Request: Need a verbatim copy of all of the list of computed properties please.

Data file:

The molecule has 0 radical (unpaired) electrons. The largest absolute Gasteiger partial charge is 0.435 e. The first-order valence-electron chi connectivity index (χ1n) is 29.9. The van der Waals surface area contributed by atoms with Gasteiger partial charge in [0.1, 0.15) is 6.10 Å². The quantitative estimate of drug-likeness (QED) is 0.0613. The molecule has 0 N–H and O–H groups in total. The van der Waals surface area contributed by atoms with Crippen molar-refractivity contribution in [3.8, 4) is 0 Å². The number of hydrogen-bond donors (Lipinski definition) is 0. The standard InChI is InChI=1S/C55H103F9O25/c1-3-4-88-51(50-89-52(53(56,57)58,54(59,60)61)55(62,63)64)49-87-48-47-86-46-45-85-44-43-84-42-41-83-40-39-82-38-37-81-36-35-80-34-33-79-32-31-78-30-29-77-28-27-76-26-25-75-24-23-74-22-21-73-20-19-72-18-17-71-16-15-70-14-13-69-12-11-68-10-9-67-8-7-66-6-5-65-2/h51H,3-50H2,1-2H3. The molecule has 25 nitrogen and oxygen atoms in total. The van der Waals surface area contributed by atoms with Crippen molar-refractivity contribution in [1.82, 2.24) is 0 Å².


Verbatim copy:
The molecule has 0 radical (unpaired) electrons. The largest absolute Gasteiger partial charge is 0.435 e. The first-order valence-electron chi connectivity index (χ1n) is 29.9. The van der Waals surface area contributed by atoms with Gasteiger partial charge in [0.1, 0.15) is 6.10 Å². The quantitative estimate of drug-likeness (QED) is 0.0613. The molecule has 0 N–H and O–H groups in total. The van der Waals surface area contributed by atoms with Crippen molar-refractivity contribution in [3.8, 4) is 0 Å². The number of hydrogen-bond donors (Lipinski definition) is 0. The standard InChI is InChI=1S/C55H103F9O25/c1-3-4-88-51(50-89-52(53(56,57)58,54(59,60)61)55(62,63)64)49-87-48-47-86-46-45-85-44-43-84-42-41-83-40-39-82-38-37-81-36-35-80-34-33-79-32-31-78-30-29-77-28-27-76-26-25-75-24-23-74-22-21-73-20-19-72-18-17-71-16-15-70-14-13-69-12-11-68-10-9-67-8-7-66-6-5-65-2/h51H,3-50H2,1-2H3. The molecule has 25 nitrogen and oxygen atoms in total. The van der Waals surface area contributed by atoms with Crippen molar-refractivity contribution in [1.82, 2.24) is 0 Å².